The stitch for Take a Stitch Tuesday week 22 is an interesting version of Chain stitch, called Cable chain stitch. This is a pleasant stitch to work because you can develop a good easy-paced rhythm. It is also a very useful stitch, as it is a linear stitch that can follow a curve well. As usual, the tutorial for Cable chain stitch will take you through the step-by-step process and give you a few ideas on how to use it.
Take a Stitch Tuesday 2023 Week 22 Beyond TAST
For the Beyond TAST challenge stitch I have a bit of doozie. I think it’s lots of fun. I encourage people to try Buttonholed Cable Chain stitch. Since this stitch is a variety of chain stitch, it will follow a curve. One thing I really like to do with this stitch is to tuck a bead in the middle of the buttonholed chain. So check out my tutorial on Buttonholed Cable Chain stitch give it a try and have fun.
Take a Stitch Tuesday 2023 Design Challenge June
For the design challenge this month I am asking you to think about spacing and how spacing plays an important role in stitching. It is easy to change the spacing of your stitches and a common thing to do. For instance Buttonhole stitch and Blanket stitch are the same only one is worked closely together the other is spaced further apart.
When we look at a few examples of stitches you can see how decisions about your spacing will effect the look of your embroidery project. For instance in the example above you can see that the foundation row of this stitch is Herringbone which was them laced with a cord. Most of the impact is the silk ribbon embroidered rose buds and the metal flower shaped beads. If when I set out the foundation row of Herringbone stitch I had not spaced it quite far apart there would be little room for building on the stitch.
It is a very easy step to change your spacing. In the sample above I have some spacing variations of Herringbone Stitch.
In this sample I have changed the spacing of Double Herringbone stitch. The last row also included as height (scale) change. These variations become even more fun if you also change the height of your stitches too.
Above is a sample of Double Chevron stitch. Look at the next sample and you can see the difference if you change the spacing and height. Of course I added beads as well as the height and spacing of the first smaller row of Chevron stitches opened up a space for either a bead or other stitches.
Space your stitches to allow enough room to add other embroidery stitches. In the next sample I have added detached chain stitches arranged in a fan shape to Tied Herringbone stitch. You need to plan ahead a bit and give things a bit of room to do work like this.
My tip is to not be too timid. If you want to work other stitches in between a line of stitches give yourself enough room. When you lay the first row down it often looks as if the spaces are too big but experience has taught me that you need quite a bit of space to be able to work a good fit. Sometimes I have seen lovely stitches worked in the spaces set up in a line of stitches but unfortunately they are not very effective because they are too cramped.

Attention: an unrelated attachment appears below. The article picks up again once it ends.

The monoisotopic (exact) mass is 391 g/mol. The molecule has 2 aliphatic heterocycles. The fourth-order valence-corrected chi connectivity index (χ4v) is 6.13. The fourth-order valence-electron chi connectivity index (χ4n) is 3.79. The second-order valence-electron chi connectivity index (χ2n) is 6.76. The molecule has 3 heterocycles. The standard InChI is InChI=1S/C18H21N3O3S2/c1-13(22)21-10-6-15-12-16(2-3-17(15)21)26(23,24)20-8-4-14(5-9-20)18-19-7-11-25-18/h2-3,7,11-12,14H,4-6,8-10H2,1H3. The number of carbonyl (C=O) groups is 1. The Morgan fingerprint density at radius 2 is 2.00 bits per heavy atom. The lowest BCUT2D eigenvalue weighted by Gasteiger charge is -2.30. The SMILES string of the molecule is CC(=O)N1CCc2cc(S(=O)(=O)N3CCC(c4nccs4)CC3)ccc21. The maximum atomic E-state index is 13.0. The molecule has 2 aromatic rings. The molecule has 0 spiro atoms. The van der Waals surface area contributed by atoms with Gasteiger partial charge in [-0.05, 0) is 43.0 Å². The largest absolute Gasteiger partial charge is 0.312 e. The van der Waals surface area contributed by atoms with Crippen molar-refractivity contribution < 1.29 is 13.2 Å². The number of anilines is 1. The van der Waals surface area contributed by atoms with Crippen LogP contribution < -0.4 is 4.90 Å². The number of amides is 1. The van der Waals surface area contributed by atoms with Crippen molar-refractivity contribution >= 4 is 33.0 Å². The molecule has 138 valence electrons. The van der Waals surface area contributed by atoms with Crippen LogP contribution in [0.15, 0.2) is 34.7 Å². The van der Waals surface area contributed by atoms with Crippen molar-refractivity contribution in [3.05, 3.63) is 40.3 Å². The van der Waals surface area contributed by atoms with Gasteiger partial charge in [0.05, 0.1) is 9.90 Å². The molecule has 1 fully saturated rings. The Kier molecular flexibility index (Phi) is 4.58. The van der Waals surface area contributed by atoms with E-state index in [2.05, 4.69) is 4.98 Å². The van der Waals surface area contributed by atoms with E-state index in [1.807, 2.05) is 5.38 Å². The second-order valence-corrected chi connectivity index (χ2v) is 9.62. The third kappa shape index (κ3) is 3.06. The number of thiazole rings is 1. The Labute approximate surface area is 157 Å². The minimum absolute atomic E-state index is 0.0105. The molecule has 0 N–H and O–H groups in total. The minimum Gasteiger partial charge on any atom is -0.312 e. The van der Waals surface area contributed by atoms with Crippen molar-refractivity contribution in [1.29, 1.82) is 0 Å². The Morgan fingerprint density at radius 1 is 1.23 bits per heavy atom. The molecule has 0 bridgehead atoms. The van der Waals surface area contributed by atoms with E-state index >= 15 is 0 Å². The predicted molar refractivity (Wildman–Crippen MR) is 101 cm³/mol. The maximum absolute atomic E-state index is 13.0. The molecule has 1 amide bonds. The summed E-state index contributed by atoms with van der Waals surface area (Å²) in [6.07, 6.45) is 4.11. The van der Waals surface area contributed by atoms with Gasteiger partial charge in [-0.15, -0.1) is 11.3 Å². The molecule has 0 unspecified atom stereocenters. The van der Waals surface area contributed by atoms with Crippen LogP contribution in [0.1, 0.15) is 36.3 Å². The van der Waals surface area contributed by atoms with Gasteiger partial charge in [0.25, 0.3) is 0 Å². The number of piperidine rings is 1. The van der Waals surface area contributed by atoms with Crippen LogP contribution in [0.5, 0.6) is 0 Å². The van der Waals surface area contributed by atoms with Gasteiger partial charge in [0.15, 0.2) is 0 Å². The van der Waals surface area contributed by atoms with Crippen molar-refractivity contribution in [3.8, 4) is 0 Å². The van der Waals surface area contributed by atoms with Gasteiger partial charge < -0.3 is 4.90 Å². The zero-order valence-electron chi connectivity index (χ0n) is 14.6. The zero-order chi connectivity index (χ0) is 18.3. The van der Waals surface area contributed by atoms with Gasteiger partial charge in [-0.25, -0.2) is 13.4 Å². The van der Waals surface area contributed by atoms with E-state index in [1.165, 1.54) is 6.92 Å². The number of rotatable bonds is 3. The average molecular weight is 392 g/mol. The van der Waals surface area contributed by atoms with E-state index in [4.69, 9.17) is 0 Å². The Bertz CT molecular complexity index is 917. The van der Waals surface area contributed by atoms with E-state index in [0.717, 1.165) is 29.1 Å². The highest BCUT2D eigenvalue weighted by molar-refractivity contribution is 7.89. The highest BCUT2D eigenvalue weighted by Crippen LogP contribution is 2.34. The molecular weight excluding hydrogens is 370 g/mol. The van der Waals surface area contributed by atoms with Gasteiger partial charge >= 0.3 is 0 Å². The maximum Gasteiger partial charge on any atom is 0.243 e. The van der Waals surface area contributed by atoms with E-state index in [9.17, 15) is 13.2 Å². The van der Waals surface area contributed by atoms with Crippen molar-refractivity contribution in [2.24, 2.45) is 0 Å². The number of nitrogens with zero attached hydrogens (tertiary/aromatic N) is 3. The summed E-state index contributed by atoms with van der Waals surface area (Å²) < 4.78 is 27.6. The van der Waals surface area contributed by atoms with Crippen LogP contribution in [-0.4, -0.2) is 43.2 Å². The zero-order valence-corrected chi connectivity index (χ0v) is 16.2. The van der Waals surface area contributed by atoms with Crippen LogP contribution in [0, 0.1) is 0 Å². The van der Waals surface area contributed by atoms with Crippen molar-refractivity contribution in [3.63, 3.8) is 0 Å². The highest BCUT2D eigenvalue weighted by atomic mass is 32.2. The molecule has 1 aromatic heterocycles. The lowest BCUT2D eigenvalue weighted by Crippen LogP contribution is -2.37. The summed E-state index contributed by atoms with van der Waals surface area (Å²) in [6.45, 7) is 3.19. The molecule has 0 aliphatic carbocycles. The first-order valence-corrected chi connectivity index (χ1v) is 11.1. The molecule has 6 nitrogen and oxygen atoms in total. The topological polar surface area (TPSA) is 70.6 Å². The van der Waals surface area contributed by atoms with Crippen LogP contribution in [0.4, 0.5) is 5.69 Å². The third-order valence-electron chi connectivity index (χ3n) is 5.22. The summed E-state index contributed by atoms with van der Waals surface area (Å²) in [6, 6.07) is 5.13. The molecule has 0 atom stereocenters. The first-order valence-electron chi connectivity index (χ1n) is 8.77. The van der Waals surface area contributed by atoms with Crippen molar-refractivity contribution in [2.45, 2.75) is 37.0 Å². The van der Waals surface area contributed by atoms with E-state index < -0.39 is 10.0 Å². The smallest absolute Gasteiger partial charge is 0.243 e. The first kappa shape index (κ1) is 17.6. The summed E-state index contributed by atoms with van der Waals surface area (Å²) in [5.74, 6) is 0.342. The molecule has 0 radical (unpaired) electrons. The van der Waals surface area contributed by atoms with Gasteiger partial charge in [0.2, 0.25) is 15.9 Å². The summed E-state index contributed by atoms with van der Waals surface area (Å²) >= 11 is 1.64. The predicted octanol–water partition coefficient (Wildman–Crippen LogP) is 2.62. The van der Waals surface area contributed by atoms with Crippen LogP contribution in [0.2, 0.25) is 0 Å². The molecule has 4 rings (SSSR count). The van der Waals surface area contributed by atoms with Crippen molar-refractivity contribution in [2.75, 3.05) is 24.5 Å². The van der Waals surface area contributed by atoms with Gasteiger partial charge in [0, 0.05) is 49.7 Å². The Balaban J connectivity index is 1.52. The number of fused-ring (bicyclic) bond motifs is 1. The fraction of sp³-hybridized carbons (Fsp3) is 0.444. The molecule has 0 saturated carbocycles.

Allow enough space to add beads to your stitching. The same applies when you add beads – give yourself room.
Don’t forget your stitches do not have to always be a straight line! In this sample I laced a thread through a zig-zag line of Detached chain stitches. Of course I thought about spacing to work this!
What is the challenge this month?
The challenge is to create your own design abstract or representational piece, and play around with changing the spacing of your stitches.
Previous TAST design challenges are found here
- The Design Challenge for January is on week 1
- The Design Challenge for February is on week 6
- The Design Challenge for March is on week 10
- The Design Challenge for April is on week 14
- The Design challenge for May is on week 17
- The Design Challenge for June on week 22
- The Design Challenge for July on week 25
- The Design Challenge for August is on week 29
I hope you enjoy this design challenge and Take a Stitch Tuesday week 22.
Experimenting with different threads can be expensive. You would normally have to buy a whole skein of each type of thread. My thread twisties are a combination of different threads to use in creative hand embroidery. These enable you to try out stitching with something other than stranded cotton. For the price of just a few skeins, you can experiment with a bundle of threads of luscious colours and many different textures.
These are creative embroiders threads. With them, I hope to encourage you to experiment. Each Twistie is a thread bundle containing silk, cotton, rayon and wool. Threads range from extra fine (the same thickness as 1 strand of embroidery floss) to chunky couchable textured yarns. All threads have a soft and manageable drape. Twisting them around a needle makes experimental hand embroidery an interesting journey rather than a battle. Many are hand dyed by me. All are threads I use. You may find a similar thread twist but no two are identical.